#[async_stream(boxed, item = u32)]
    async fn method(&mut self) {
        while self.0 < u32::max_value() {
            self.0 += 1;
            yield self.0;
        }
    }
}

A async stream function that received a boxed argument is converted to a function that returns Pin<Box<dyn Stream<Item = item> + Send + 'lifetime>>. If you passed boxed_local instead of boxed, async stream function returns a non-threadsafe stream (Pin<Box<dyn Stream<Item = item> + 'lifetime>>).

#![feature(generators)]
use futures::stream::Stream;
use futures_async_stream::async_stream;
use std::pin::Pin;

// The trait itself can be defined without unstable features.
trait Foo {
    fn method(&mut self) -> Pin<Box<dyn Stream<Item = u32> + Send + '_>>;
}

struct Bar(u32);

impl Foo for Bar {
    #[async_stream(boxed, item = u32)]
    async fn method(&mut self) {
        while self.0 < u32::max_value() {
            self.0 += 1;
            yield self.0;
        }
    }
}

#[async_try_stream] and async_try_stream_block!

? operator can be used with the #[async_try_stream] and async_try_stream_block!. The Item of the returned stream is Result with Ok being the value yielded and Err the error type returned by ? operator or return Err(...).

#![feature(generators)]
use futures::stream::Stream;
use futures_async_stream::async_try_stream;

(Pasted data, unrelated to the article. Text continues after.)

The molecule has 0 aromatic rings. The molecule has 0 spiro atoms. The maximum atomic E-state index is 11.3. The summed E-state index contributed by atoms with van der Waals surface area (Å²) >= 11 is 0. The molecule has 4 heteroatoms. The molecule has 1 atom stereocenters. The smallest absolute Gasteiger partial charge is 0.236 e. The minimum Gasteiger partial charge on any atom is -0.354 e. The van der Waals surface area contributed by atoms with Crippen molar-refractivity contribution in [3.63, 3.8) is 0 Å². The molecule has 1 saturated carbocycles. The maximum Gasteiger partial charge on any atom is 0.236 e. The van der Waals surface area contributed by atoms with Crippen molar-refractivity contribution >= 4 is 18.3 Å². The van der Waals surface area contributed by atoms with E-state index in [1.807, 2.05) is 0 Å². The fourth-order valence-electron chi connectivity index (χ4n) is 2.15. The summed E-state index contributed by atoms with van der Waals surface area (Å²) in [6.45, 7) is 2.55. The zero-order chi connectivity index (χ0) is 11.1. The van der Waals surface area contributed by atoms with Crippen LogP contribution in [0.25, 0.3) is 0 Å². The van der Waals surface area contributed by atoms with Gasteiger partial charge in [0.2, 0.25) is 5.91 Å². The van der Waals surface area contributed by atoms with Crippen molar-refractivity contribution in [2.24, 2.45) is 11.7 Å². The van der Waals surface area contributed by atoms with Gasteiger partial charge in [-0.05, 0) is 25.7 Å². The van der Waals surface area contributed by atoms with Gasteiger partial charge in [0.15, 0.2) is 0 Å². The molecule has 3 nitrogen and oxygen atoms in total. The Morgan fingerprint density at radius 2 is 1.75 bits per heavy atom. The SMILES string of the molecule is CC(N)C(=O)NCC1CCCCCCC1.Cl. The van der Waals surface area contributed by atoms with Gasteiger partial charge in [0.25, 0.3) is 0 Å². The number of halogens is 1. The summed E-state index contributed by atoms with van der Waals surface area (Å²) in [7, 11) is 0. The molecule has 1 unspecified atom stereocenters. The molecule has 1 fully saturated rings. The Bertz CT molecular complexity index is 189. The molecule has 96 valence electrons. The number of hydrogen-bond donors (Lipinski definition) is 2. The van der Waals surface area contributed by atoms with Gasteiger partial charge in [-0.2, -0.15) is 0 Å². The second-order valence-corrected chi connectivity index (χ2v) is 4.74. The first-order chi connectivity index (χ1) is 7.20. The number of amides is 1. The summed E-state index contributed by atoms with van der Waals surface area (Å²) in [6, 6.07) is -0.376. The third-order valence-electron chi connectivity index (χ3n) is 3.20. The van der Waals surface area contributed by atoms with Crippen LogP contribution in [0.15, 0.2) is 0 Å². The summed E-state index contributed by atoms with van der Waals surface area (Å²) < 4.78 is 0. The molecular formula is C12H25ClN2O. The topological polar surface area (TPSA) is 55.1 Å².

#[async_try_stream(ok = i32, error = Box<dyn std::error::Error + Send + Sync>)]
async fn foo(stream: impl Stream<Item = String>) {
    #[for_await]
    for x in stream {
        yield x.parse()?;
    }
}

How to write the equivalent code without this API?

#[for_await]

You can write this by combining while let loop, .await, pin_mut macro, and StreamExt::next() method:

use futures::{
    pin_mut,
    stream::{Stream, StreamExt},
};

async fn collect(stream: impl Stream<Item = i32>) -> Vec<i32> {
    let mut vec = Vec::new();
    pin_mut!(stream);
    while let Some(value) = stream.next().await {
        vec.push(value);
    }
    vec
}

#[async_stream]

You can write this by manually implementing the combinator:

use futures::{
    ready,
    stream::Stream,
    task::{Context, Poll},
};
use pin_project::pin_project;
use std::pin::Pin;

fn foo<S>(stream: S) -> impl Stream<Item = i32>
where
    S: Stream<Item = String>,
{
    Foo { stream }
}

#[pin_project]
struct Foo<S> {
    #[pin]
    stream: S,
}

impl<S> Stream for Foo<S>
where
    S: Stream<Item = String>,
{
    type Item = i32;

    fn poll_next(self: Pin<&mut Self>, cx: &mut Context<'_>) -> Poll<Option<Self::Item>> {
        if let Some(x) = ready!(self.project().stream.poll_next(cx)) {
            Poll::Ready(Some(x.parse().unwrap()))
        } else {
            Poll::Ready(None)
        }
    }
}

License

Licensed under either of

at your option.

Contribution

Unless you explicitly state otherwise, any contribution intentionally submitted for inclusion in the work by you, as defined in the Apache-2.0 license, shall be dual licensed as above, without any additional terms or conditions.

Dependencies

~0.6–0.9MB
~19K SLoC